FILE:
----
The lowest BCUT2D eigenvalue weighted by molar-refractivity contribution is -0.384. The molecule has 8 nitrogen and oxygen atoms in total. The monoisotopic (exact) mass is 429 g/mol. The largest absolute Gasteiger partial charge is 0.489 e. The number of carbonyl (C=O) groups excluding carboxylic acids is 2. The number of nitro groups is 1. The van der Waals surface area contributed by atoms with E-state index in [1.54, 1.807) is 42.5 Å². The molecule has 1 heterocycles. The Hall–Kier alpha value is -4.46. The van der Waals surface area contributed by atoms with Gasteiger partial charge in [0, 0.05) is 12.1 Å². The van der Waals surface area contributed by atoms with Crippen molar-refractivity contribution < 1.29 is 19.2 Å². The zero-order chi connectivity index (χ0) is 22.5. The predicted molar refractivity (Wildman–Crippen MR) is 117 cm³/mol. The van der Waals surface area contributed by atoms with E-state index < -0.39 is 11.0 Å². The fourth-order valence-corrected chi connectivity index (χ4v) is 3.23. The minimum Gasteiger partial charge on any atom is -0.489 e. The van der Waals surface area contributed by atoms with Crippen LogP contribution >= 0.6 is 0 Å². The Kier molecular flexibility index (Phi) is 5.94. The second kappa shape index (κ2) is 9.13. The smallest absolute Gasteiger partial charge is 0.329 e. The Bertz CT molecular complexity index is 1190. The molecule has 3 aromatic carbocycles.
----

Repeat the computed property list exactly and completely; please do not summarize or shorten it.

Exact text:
The lowest BCUT2D eigenvalue weighted by molar-refractivity contribution is -0.384. The molecule has 8 nitrogen and oxygen atoms in total. The monoisotopic (exact) mass is 429 g/mol. The largest absolute Gasteiger partial charge is 0.489 e. The number of carbonyl (C=O) groups excluding carboxylic acids is 2. The number of nitro groups is 1. The van der Waals surface area contributed by atoms with E-state index in [1.54, 1.807) is 42.5 Å². The molecule has 1 heterocycles. The Hall–Kier alpha value is -4.46. The van der Waals surface area contributed by atoms with Gasteiger partial charge in [0, 0.05) is 12.1 Å². The van der Waals surface area contributed by atoms with Crippen molar-refractivity contribution < 1.29 is 19.2 Å². The zero-order chi connectivity index (χ0) is 22.5. The predicted molar refractivity (Wildman–Crippen MR) is 117 cm³/mol. The van der Waals surface area contributed by atoms with E-state index < -0.39 is 11.0 Å². The fourth-order valence-corrected chi connectivity index (χ4v) is 3.23. The minimum Gasteiger partial charge on any atom is -0.489 e. The van der Waals surface area contributed by atoms with Crippen LogP contribution >= 0.6 is 0 Å². The Kier molecular flexibility index (Phi) is 5.94. The second kappa shape index (κ2) is 9.13. The smallest absolute Gasteiger partial charge is 0.329 e. The Bertz CT molecular complexity index is 1190. The molecule has 3 aromatic carbocycles.